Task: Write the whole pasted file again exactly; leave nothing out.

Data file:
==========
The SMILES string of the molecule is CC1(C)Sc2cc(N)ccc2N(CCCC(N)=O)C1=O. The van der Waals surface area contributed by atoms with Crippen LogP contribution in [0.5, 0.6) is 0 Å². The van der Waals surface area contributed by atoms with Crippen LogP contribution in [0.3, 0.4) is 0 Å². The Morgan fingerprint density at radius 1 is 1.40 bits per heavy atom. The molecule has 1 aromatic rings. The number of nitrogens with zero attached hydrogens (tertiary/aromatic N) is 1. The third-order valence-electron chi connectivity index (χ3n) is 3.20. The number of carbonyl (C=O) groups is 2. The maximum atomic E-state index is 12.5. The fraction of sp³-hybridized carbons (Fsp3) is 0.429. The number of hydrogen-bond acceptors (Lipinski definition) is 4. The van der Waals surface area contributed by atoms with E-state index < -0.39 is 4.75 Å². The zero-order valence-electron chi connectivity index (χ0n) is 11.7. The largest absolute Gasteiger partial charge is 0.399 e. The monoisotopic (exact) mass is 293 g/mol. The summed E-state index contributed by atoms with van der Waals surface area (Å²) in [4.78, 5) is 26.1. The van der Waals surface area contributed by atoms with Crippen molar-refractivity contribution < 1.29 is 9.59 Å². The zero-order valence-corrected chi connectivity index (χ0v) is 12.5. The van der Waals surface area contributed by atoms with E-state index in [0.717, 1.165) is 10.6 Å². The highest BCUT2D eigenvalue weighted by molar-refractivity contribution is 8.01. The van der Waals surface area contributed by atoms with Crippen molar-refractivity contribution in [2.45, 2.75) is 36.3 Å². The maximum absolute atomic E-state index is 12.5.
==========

The SMILES string of the molecule is CC1(C)Sc2cc(N)ccc2N(CCCC(N)=O)C1=O. The van der Waals surface area contributed by atoms with Crippen LogP contribution in [0.5, 0.6) is 0 Å². The van der Waals surface area contributed by atoms with Crippen LogP contribution in [0.3, 0.4) is 0 Å². The Morgan fingerprint density at radius 1 is 1.40 bits per heavy atom. The molecule has 1 aromatic rings. The number of nitrogens with zero attached hydrogens (tertiary/aromatic N) is 1. The third-order valence-electron chi connectivity index (χ3n) is 3.20. The number of carbonyl (C=O) groups is 2. The maximum atomic E-state index is 12.5. The fraction of sp³-hybridized carbons (Fsp3) is 0.429. The number of hydrogen-bond acceptors (Lipinski definition) is 4. The van der Waals surface area contributed by atoms with E-state index < -0.39 is 4.75 Å². The zero-order valence-electron chi connectivity index (χ0n) is 11.7. The largest absolute Gasteiger partial charge is 0.399 e. The monoisotopic (exact) mass is 293 g/mol. The summed E-state index contributed by atoms with van der Waals surface area (Å²) in [4.78, 5) is 26.1. The van der Waals surface area contributed by atoms with Crippen molar-refractivity contribution < 1.29 is 9.59 Å². The zero-order valence-corrected chi connectivity index (χ0v) is 12.5. The van der Waals surface area contributed by atoms with E-state index in [0.717, 1.165) is 10.6 Å². The highest BCUT2D eigenvalue weighted by molar-refractivity contribution is 8.01. The van der Waals surface area contributed by atoms with Crippen molar-refractivity contribution in [2.45, 2.75) is 36.3 Å². The maximum absolute atomic E-state index is 12.5.